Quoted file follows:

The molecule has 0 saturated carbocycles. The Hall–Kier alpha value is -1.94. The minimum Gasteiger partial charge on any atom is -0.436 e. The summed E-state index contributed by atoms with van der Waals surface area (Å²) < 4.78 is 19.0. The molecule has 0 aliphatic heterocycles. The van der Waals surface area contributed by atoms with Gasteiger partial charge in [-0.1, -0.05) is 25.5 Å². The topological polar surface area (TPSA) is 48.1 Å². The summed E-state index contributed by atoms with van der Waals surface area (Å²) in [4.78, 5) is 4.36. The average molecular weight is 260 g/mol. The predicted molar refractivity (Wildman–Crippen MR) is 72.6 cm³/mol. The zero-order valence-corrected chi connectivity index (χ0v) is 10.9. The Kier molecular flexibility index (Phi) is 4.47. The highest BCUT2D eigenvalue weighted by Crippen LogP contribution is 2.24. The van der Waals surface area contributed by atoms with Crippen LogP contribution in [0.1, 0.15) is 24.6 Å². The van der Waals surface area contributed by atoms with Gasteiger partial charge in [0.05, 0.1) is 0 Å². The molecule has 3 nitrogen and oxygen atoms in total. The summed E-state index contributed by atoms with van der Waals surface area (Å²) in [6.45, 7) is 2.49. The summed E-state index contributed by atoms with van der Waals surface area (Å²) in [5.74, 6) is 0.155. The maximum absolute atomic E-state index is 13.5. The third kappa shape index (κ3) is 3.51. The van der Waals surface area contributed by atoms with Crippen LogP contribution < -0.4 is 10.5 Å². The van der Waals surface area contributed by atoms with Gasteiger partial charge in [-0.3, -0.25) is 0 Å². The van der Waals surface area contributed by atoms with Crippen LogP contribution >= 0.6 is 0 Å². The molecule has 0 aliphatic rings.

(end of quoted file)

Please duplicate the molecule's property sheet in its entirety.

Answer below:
The molecule has 0 saturated carbocycles. The Hall–Kier alpha value is -1.94. The minimum Gasteiger partial charge on any atom is -0.436 e. The summed E-state index contributed by atoms with van der Waals surface area (Å²) < 4.78 is 19.0. The molecule has 0 aliphatic heterocycles. The van der Waals surface area contributed by atoms with Gasteiger partial charge in [-0.1, -0.05) is 25.5 Å². The topological polar surface area (TPSA) is 48.1 Å². The summed E-state index contributed by atoms with van der Waals surface area (Å²) in [4.78, 5) is 4.36. The average molecular weight is 260 g/mol. The predicted molar refractivity (Wildman–Crippen MR) is 72.6 cm³/mol. The zero-order valence-corrected chi connectivity index (χ0v) is 10.9. The Kier molecular flexibility index (Phi) is 4.47. The highest BCUT2D eigenvalue weighted by Crippen LogP contribution is 2.24. The van der Waals surface area contributed by atoms with Crippen LogP contribution in [0.1, 0.15) is 24.6 Å². The van der Waals surface area contributed by atoms with Gasteiger partial charge in [0.05, 0.1) is 0 Å². The molecule has 3 nitrogen and oxygen atoms in total. The summed E-state index contributed by atoms with van der Waals surface area (Å²) in [6.45, 7) is 2.49. The summed E-state index contributed by atoms with van der Waals surface area (Å²) in [5.74, 6) is 0.155. The maximum absolute atomic E-state index is 13.5. The third kappa shape index (κ3) is 3.51. The van der Waals surface area contributed by atoms with Crippen LogP contribution < -0.4 is 10.5 Å². The van der Waals surface area contributed by atoms with Gasteiger partial charge in [-0.3, -0.25) is 0 Å². The van der Waals surface area contributed by atoms with Crippen LogP contribution >= 0.6 is 0 Å². The molecule has 0 aliphatic rings.